As to the damnable day job you're in a perfect position here at Tone Deaf. Your visits are a blessing and your absences are always understood.

    RW (zS): My ribs have creaked back into position and I'm grateful for your ardour. But perhaps you can answer this small matter of etiquette.

    I sent a snailmail letter to Ken's widow, saying how much I appreciated Ken's encouragement with my verse. However I typed it. I explained why: I am simply not at my best when handwriting (apart from the fact that my handwriting is atrocious) and I wanted to be explicit when dealing with such a difficult subject. It's at times like this that I find clichés almost an offence.

    What's your opinion on this? And the opinion of anyone else looking in?

  8. Typing a snailmail letter, you mean? I'm perfectly okay with it (my Grandfather usually typed for the same reason you mention). When I type letters, I'll sign with my good pen, which adds a personal touch. In any case, I think a typed letter is much nicer to receive than an email for important occasions.

  9. Funny, I typed my letter to her into an e-mail form, copied it by hand into a card, then sent it to myself for the record. I've been slightly disappointed to observe my handwriting, while still legible, has been getting uneven and ugly of late. Also, it makes my hand hurt, I can't concentrate on writing a decent hand and thinking what I want to say at the same time, and I've simply become too used to the flexibility of word processing, no unwanted crossings out or settling for the the way you said it the first time when you've just thought of a better way, so avoiding perhaps the pitfalls of cliché. I always roughed out important messages even before that, but there's a qualitative difference in the way we write down our thoughts now, I think. Hard to say whether anything of importance has been lost, but it's a change.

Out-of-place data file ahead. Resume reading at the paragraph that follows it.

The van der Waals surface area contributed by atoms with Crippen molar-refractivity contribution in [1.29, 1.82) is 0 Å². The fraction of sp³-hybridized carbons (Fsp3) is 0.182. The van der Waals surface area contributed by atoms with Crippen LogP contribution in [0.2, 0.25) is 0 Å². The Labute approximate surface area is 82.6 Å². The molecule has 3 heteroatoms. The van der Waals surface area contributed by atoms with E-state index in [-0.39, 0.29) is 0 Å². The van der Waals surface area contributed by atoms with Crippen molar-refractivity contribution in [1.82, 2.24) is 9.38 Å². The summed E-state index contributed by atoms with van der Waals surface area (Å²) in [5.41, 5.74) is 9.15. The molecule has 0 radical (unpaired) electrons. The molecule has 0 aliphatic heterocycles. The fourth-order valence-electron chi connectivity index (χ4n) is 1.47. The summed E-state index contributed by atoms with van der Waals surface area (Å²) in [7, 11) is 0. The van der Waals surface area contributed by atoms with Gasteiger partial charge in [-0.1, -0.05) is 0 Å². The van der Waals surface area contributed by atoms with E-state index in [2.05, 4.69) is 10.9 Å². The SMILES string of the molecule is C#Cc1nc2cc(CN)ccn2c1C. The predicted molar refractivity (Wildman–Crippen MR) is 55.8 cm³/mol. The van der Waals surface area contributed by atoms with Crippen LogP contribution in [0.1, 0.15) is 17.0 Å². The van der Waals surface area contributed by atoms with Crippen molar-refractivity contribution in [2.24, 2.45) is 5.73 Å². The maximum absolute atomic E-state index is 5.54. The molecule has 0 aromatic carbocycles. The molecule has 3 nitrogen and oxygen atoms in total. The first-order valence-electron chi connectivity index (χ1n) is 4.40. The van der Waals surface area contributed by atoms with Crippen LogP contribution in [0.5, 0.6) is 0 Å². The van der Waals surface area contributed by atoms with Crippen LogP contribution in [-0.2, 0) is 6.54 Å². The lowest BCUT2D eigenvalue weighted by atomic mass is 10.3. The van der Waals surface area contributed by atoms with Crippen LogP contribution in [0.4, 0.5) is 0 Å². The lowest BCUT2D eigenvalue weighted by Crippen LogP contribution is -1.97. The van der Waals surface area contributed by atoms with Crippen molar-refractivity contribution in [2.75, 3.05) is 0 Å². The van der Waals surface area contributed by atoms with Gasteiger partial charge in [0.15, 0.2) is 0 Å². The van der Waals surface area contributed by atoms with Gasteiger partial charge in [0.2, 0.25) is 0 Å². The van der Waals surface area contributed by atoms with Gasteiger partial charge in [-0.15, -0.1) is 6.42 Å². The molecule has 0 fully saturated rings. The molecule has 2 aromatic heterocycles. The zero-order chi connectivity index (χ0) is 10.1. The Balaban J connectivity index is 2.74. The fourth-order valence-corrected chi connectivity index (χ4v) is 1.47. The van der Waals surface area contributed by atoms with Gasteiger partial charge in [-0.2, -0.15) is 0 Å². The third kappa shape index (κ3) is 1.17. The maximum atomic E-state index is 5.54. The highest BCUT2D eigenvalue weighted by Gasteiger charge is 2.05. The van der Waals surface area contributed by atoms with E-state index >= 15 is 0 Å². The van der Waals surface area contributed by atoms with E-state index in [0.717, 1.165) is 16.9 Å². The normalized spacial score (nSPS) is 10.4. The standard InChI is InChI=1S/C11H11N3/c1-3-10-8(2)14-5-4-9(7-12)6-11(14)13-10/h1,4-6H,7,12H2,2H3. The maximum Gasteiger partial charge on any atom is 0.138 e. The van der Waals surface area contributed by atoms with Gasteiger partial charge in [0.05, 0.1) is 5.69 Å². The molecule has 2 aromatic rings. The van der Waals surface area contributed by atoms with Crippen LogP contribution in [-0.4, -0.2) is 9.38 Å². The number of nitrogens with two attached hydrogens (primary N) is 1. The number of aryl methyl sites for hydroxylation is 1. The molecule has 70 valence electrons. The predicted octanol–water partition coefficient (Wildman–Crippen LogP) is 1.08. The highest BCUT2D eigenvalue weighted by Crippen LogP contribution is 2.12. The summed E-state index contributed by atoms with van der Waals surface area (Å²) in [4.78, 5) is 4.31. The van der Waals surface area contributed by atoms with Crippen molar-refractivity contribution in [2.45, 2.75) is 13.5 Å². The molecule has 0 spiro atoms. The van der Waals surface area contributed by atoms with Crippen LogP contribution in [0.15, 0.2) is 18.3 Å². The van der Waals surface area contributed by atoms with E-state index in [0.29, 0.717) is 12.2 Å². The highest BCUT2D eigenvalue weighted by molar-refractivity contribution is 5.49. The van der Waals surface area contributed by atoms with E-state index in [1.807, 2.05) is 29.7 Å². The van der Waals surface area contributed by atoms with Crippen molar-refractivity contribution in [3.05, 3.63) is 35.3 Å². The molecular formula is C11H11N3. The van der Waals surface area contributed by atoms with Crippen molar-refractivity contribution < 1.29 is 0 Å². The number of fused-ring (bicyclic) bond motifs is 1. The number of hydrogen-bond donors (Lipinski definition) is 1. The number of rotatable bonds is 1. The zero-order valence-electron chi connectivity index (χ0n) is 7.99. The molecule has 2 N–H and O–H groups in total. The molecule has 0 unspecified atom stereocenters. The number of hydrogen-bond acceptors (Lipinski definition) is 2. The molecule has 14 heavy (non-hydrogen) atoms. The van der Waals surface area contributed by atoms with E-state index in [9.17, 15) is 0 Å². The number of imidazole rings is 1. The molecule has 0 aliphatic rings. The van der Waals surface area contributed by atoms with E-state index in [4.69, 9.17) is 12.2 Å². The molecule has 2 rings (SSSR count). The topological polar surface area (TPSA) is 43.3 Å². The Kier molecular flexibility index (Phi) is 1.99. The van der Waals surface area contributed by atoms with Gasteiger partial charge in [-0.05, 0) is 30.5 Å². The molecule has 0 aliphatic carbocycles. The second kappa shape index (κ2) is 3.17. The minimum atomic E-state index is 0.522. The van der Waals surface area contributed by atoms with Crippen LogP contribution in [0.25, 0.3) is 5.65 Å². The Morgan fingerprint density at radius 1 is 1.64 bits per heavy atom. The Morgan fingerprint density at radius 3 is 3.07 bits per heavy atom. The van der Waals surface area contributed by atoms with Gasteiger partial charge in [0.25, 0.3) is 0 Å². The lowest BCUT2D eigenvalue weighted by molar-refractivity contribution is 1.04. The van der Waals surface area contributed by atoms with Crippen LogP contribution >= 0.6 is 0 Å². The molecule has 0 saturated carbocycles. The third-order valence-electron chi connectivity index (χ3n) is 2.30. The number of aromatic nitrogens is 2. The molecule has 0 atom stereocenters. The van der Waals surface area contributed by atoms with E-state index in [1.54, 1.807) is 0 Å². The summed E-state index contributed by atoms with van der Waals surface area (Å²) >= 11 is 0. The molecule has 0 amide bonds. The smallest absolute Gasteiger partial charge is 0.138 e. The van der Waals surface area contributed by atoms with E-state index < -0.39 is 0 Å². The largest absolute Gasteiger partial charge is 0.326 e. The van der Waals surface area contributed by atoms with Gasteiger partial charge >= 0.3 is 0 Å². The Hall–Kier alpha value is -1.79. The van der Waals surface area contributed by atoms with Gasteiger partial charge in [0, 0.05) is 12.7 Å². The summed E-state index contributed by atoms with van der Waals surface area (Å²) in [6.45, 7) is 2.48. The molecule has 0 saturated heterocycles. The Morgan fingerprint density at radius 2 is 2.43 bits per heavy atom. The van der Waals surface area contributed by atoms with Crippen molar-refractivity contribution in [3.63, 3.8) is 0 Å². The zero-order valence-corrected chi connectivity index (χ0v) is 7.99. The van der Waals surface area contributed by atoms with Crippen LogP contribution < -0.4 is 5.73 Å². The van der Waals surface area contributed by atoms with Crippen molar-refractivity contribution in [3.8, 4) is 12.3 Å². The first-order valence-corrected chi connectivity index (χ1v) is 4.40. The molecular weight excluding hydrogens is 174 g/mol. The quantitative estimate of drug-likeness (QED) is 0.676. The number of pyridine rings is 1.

There's a Mary Renault novel, The Praise Singer, about a poet in ancient Greece, a real one, I forget which, at the time of the transition between a purely oral literature and a written one. He catches his young apprentice composing in writing, and tells him off, saying writing is only for recording once you have composed, recited and committed to memory first, but the boy protests that he can shape it better as he's writing it, and the old poet has to agree his resulting work is better. I think perhaps we're going through something similar now. It's odd to think that in such a short time hand writing has gone from being the norm to something rather quaint and special; my brother, now in his seventies, still sometimes writes me handwritten letters of extraordinary evenness, pretty to look at and fluent in expression, with next to no crossings out, while his e-mails are quite lame and clearly of no great pleasure to him.